Wednesday, June 22, 2016

Number 1909: The Spawn of the Spawn of the Spawn of Venus

“The Spawn of Venus” by Wallace Wood is a famous unpublished EC Comics story. It was originally drawn by Al Feldstein (who also wrote it) in 1950 for Weird Science #6. A few years later the story was re-drawn by Wallace Wood for a 3-D comic that was never published. The market fell out from under the 3-D comics, and the artwork went on the shelf.

Feldstein’s art is very crude and stiff compared to Wood’s, like a layout for the latter version. I scanned it from the reprint of Weird Science #6, published in 1993.

Wood’s art for the 3-D version was sold by Heritage Auctions in 2011 for $38,837.50. I am using the HA scans here, which show the layers of depth. I also love its patina after many years, adding to its charm. This job wasn’t easy for Wood, because of the amount of opaquing (white paint) on the back of each figure on each overlay to prevent show-through.

The story was first published was in 1969 in Wood’s own magazine, Witzend. I took my scans from the photocopies I made before I (sob, sniff...) sold it on eBay. I hated letting it go when I sold it, and regret it to this day. But that is how a lot of things I wish I still had went missing from my collection. At least I had the presence of mind to make copies. I am sure that whatever money I made in selling it went to something frivolous like groceries or a mortgage payment.


Daniel [] said...

[I'm not gonna bother saying it, Pappy!]

I'm reminded of how the Apollo astronauts were quarantined after they returned from the Moon.

Both in the original and in the reworking(s) of this story, the blob-thing is described as ill-smelling, even as the explorers are wearing their helmets. Now, granted that the description is in the narration, rather than in the dialogue; but it still seems incongruous. (If the helmets merely filtered the air, the filters should have removed foul-smelling gasses and particulates, because things smell bad to us exactly because we are evolved to avoid toxins.)

Feldstein's comic-book art pretty-much always looks primitive to be; sometimes that's okay. My guess is that, if he'd drawn a story for a 3-D comic book, the flatness would have seemed even more pronounced, with there simply being the illusion of two-dimensional shapes occupying two distinct planes.

Unknown said...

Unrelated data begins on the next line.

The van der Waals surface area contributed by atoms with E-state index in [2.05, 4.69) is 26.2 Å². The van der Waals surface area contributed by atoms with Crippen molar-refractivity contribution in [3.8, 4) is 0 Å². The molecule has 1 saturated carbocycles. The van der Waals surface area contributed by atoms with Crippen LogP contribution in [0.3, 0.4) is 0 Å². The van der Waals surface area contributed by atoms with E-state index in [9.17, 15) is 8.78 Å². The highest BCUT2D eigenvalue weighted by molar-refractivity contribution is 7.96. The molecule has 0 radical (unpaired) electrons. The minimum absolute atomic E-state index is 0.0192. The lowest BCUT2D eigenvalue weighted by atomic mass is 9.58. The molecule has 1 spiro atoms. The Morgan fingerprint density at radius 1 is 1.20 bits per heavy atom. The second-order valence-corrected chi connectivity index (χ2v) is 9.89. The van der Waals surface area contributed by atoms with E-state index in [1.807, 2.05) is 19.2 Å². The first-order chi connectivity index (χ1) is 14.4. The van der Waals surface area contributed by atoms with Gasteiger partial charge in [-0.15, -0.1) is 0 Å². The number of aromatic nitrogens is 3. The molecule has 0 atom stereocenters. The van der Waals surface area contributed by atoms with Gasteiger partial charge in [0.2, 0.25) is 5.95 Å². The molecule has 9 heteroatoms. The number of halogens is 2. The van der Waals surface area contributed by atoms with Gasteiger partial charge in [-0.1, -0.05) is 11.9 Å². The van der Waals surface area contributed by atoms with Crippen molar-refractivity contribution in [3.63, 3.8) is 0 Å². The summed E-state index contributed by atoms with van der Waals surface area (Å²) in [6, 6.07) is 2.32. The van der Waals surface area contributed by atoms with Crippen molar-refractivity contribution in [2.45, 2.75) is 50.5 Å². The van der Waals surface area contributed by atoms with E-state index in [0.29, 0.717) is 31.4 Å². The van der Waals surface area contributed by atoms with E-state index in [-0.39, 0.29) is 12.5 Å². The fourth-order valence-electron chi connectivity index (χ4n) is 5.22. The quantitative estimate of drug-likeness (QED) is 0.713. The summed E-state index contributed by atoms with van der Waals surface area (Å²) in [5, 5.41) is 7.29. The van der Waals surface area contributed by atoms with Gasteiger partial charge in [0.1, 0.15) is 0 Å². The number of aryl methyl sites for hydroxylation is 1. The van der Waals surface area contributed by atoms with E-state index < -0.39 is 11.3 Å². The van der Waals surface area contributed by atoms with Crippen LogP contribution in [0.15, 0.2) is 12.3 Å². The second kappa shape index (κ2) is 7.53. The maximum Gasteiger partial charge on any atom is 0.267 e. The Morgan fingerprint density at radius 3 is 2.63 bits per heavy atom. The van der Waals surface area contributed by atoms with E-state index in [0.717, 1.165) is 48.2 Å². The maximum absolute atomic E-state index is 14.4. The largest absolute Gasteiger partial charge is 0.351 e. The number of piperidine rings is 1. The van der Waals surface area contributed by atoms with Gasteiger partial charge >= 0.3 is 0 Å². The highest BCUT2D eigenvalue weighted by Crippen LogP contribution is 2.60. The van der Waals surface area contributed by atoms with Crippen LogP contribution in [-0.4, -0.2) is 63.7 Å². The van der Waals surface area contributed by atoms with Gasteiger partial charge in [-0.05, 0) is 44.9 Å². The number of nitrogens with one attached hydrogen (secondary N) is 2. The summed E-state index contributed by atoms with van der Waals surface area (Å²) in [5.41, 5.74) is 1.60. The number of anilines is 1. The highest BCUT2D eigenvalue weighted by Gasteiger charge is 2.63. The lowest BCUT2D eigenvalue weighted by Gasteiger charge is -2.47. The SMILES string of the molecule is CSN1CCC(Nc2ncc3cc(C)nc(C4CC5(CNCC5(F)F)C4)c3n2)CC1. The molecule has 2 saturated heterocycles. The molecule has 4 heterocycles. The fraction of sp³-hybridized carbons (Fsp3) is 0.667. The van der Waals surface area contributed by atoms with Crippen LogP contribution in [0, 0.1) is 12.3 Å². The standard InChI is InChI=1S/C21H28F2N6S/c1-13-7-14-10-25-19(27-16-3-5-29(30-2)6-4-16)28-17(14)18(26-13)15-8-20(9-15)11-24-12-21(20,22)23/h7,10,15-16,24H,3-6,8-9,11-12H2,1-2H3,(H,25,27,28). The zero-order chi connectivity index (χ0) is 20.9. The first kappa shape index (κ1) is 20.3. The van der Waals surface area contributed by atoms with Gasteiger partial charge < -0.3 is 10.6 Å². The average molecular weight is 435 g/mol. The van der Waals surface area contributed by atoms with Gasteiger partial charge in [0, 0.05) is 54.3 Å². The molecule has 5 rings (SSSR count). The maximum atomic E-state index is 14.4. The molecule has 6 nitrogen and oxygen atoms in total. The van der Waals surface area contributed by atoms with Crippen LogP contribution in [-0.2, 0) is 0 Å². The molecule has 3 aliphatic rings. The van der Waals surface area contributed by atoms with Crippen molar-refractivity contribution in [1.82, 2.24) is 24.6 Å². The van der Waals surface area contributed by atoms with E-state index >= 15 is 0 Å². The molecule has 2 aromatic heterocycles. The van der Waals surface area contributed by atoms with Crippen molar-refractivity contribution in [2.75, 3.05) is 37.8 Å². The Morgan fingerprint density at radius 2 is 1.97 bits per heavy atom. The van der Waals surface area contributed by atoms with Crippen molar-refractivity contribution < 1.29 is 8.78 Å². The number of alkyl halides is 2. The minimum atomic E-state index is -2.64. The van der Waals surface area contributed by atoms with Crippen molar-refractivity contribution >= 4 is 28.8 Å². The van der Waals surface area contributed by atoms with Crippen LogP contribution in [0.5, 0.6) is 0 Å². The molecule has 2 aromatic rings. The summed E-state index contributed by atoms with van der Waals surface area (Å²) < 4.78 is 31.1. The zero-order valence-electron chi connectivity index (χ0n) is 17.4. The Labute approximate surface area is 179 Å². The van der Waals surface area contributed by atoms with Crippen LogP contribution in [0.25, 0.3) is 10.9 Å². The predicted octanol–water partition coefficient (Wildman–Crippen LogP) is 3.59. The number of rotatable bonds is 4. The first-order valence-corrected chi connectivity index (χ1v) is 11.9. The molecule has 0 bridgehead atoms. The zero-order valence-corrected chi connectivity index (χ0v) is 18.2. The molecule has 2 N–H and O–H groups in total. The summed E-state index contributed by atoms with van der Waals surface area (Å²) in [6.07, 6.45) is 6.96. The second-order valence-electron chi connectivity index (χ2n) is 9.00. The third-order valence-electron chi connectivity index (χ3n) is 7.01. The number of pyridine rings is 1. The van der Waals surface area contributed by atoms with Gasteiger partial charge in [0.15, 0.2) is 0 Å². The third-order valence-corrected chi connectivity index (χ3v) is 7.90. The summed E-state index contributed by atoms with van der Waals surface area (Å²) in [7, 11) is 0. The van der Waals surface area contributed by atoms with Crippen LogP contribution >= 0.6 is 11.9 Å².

Absolutely great work, Pappy. Showing all three versions together - outstanding. Three versions - ‘modern’ (or cheap), vs two really talented artists vision of the same story.
Thanks for this. I enjoy all of your work, love much of it, but this time, you’ve outdone yourself.
Again, thanks.

Brad S. said...

Obviously, Wood was incomparable. But I've always thought Feldstein was only a marginal artist, at best..even his "good girl" art is only notable for the exaggerated cleavage.

Russ said...

Well, you can always pick up the Complete Witzend. This particular story also shows up in IDW's Wally Wood Artist Edition at the mammoth size of the original art, scanned in full color (which picks up all the corrections and tinting), that really emphasizes how much work Wood put into every panel on his stories, not just this one. There are pages that look like miniature paintings, because he went out of his way to paste duo-tone paper onto already lettered EC art boards, grease pencil, zipatone and various other special effects and voodoo that were not really expected by editors to get the job done. I am just stunned by how much sheer labor he put himself through on some of this stuff. It's as if he was doing a full-size sculpture of the Sistine Chapel painting on every page.

Pappy said...

Daniel, both you and Brad S bring up Feldstein’s art, which can appear stiff and crude compared to the artists who became the stable of EC Comics. Someone must have liked it in those earliest EC horror and s-f for EC comic books to become so popular and collectible. When I first saw the EC horror and s-f in the late '50s I saw Feldstein's art as distinctive, at least. As the looks of EC comics got more sophisticated I believe Feldstein was wise to turn to being an editor and writer, rather than illustrate his own material (even if time had permitted it).

Pappy said...

Russ, I didn't have time to edit the post before returning from six days away from my desk, but I did find my copy of Witzend #6. So I had not sold it, apparently. My memory was probably tricked by the photocopies I made, for whatever reason, of "Spawn" in 1999 or 2000.

From your vivid description the IDW Wally Wood Artist Edition sounds fabulous, but...sigh...I have never seen it.

Pappy said...

Isaac, awwww (blush), thank you for your comment. If you are happy with it, then the work I do on this blog is worth it.

Weird WWII said...

I feel your pain Pappy, I sold my comic collection several years ago and it all went to bills and what not. Thanks for sharing your memories and collection with us all.


Russ said...

Pappy, the 8"x12" Artisan Edition with the same content is still on sale, so you might want to check local shops to browse a copy. (I expect a check from IDW for all the plugging I'm doing here.) While not as stupefying as the original art size, seeing these full color scans still is worth experiencing if you're a Wood fan.

Neil A. Hansen said...

Super cool to see Woody's "Spawn of Venus'!!!!!! Yayyyy!

DrJakkal said...

So, these are basically comic book adaptations of the short stories "Parasite Planet" by Stanley G. Weinbaum and the "The Immeasurable Horror" by Clark Ashton Smith... I really love it :D